While the monthly cost can get somewhat high for the higher tiers, if you're creating many forms it is well worth it. Offloading form development to non-developers frees up valuable development time or contractor dollars that could be spent on other efforts.

Writing 'Triggers' to Roll Up (or Roll Down) Information About Related Records

One of the trickier and unfortunate limitations of Formula Fields is that you can't do complicated rollups of information about related records. In Salesforce you need to have a Master-Detail relationship to do rollups of 'children' records, and even then, there are limitations.

Unfortunately, the majority of relationships in Salesforce aren't Master-Detail, they're Lookups! The most common way of summarizing 'Lookup' related records is by writing Triggers. The typical approach is to write a trigger (on any Delete/Create/Update event on an object) that then runs a SOQL query to grab other related records and then summarizes the data on the parent record. You then have to run it nightly using Scheduled Apex Jobs if you want it to stay accurate, mostly if you're rolling up a date field. This can fall apart quickly if you want multiple rollups with various developers working in the code and can lead to a number of Salesforce-imposed limits being reached.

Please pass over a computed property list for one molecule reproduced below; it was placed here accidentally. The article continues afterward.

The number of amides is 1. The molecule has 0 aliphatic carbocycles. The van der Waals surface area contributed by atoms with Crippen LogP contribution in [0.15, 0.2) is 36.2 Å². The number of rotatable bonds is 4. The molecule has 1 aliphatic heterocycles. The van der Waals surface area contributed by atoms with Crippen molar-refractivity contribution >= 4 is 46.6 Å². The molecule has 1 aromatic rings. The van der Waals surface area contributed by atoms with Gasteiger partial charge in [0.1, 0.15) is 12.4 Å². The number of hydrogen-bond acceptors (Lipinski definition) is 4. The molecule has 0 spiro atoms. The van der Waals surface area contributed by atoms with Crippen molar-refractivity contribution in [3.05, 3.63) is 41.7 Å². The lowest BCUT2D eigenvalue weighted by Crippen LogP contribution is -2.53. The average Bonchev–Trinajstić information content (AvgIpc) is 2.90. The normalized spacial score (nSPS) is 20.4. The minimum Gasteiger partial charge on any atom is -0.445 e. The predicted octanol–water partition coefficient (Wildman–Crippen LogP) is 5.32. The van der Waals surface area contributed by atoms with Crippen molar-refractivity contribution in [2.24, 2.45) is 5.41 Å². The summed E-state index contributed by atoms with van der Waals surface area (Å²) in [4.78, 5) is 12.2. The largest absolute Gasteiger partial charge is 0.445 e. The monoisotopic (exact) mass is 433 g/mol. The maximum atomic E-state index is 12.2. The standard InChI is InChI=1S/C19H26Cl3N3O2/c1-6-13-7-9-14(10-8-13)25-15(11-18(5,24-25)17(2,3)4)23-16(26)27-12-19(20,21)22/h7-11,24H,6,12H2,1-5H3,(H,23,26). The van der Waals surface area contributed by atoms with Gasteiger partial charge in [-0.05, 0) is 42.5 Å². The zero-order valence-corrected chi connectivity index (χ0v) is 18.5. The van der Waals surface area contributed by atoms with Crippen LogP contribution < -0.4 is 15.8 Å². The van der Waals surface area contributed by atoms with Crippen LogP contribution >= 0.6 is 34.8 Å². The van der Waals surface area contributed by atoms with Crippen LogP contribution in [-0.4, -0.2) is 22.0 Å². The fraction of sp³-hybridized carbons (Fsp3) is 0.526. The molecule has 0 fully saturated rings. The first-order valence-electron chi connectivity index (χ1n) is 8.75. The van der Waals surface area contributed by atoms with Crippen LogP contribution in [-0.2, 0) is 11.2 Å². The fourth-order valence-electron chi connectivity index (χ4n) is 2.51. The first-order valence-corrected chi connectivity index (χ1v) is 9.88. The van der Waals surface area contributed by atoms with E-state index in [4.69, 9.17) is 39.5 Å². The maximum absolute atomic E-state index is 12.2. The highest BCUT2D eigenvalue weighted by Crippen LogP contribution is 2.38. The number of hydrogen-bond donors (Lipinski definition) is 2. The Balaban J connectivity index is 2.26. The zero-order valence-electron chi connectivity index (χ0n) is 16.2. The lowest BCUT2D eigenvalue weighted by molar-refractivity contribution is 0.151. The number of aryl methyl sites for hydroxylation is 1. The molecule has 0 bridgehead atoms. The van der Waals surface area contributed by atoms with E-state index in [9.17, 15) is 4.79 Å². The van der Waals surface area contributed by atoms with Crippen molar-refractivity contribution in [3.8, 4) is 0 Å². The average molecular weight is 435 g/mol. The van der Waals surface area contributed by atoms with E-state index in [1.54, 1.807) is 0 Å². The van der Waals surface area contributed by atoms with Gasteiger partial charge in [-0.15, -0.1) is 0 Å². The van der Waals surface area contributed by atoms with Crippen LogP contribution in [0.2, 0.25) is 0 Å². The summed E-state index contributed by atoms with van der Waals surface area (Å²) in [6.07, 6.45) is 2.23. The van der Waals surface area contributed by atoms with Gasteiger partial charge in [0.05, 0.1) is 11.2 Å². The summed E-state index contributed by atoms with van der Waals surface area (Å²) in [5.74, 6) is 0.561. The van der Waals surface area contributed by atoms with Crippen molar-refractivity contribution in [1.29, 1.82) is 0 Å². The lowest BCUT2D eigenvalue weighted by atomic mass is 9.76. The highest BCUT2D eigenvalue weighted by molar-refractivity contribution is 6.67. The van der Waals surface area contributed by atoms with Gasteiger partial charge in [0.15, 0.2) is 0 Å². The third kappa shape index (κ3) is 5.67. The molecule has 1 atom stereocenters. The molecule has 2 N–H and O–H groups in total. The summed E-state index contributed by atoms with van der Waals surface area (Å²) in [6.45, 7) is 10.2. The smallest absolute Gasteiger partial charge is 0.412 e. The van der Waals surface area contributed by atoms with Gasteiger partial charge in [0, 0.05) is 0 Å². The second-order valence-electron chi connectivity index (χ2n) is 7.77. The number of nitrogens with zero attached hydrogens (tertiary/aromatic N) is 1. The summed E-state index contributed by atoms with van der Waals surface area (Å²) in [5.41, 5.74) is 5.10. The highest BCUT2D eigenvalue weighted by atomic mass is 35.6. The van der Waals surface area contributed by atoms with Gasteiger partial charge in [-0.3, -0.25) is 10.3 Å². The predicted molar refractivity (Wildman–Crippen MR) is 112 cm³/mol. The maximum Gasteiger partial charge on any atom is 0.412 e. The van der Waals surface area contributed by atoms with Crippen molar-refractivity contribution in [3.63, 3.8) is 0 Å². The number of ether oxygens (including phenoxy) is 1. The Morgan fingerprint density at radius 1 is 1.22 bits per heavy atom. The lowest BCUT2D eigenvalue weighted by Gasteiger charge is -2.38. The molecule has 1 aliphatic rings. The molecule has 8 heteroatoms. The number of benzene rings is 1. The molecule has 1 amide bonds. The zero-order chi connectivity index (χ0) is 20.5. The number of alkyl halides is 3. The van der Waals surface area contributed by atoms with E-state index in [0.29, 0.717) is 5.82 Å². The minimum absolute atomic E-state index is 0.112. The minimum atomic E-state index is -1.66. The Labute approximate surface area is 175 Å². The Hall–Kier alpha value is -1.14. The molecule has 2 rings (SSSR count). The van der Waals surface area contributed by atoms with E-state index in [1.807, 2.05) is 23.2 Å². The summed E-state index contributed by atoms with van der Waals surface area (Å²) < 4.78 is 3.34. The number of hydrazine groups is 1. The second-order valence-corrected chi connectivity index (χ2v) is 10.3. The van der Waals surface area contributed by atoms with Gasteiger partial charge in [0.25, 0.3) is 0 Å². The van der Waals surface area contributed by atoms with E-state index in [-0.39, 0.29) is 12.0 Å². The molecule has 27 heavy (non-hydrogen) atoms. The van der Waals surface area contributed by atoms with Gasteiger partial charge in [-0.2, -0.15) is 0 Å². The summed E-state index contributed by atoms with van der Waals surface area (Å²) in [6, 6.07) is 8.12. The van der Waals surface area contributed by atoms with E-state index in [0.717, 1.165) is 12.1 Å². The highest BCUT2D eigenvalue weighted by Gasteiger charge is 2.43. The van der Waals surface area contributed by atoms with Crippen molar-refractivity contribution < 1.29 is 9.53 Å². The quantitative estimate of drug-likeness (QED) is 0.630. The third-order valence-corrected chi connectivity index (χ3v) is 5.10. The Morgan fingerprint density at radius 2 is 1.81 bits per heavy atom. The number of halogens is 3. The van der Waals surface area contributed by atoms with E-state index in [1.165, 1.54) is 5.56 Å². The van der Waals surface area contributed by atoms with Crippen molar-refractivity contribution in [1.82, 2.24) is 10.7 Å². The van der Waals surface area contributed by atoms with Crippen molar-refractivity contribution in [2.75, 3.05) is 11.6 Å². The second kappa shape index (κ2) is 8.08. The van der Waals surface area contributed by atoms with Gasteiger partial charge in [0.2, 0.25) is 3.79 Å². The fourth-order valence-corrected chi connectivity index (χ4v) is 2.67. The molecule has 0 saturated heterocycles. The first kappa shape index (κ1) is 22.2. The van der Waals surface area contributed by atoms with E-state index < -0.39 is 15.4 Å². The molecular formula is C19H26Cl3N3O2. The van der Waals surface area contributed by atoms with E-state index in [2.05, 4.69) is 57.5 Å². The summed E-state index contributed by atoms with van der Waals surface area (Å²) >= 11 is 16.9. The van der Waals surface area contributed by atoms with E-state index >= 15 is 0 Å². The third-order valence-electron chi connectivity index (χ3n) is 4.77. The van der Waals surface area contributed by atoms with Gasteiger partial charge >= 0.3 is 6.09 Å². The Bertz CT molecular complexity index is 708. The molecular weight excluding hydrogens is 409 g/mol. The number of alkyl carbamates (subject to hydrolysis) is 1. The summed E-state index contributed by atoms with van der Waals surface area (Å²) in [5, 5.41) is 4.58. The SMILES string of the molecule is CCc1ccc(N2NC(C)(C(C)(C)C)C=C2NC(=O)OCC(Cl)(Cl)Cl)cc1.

Enter Rollup Helper!

One of the best plugins out there to have in your admin tool chest is Rollup Helper. Rollup Helper allows you to 'roll-up' information into a custom field from any related record (both children and parent records) and display it in real-time. This can then be used for HTML Email templates, Workflows, and Reporting. You can also manage update schedules, real-time rollups (Paid Version), and migrate Rollups across environments.

Here are some typical use-cases, and then a more specific example:

'Simple' Use Case

'Specific' Use Case

Count the number of Contacts tied to an Account

Show the name or Contact ID of the Contact listed under the 'Technical' role on the Account to easily identify the technical point of contact.

Count the number of past due tasks assigned to each Account

Roll up the date of the most recent Task logged by a user on an Account to drive a Workflow that alerts the Account Owner that they haven't engaged that Account in over X months.

Count the number of open Cases on an Account

Display in a semi-colon separated list the Case Owner names of all the unresolved High Priority Cases tied to an Account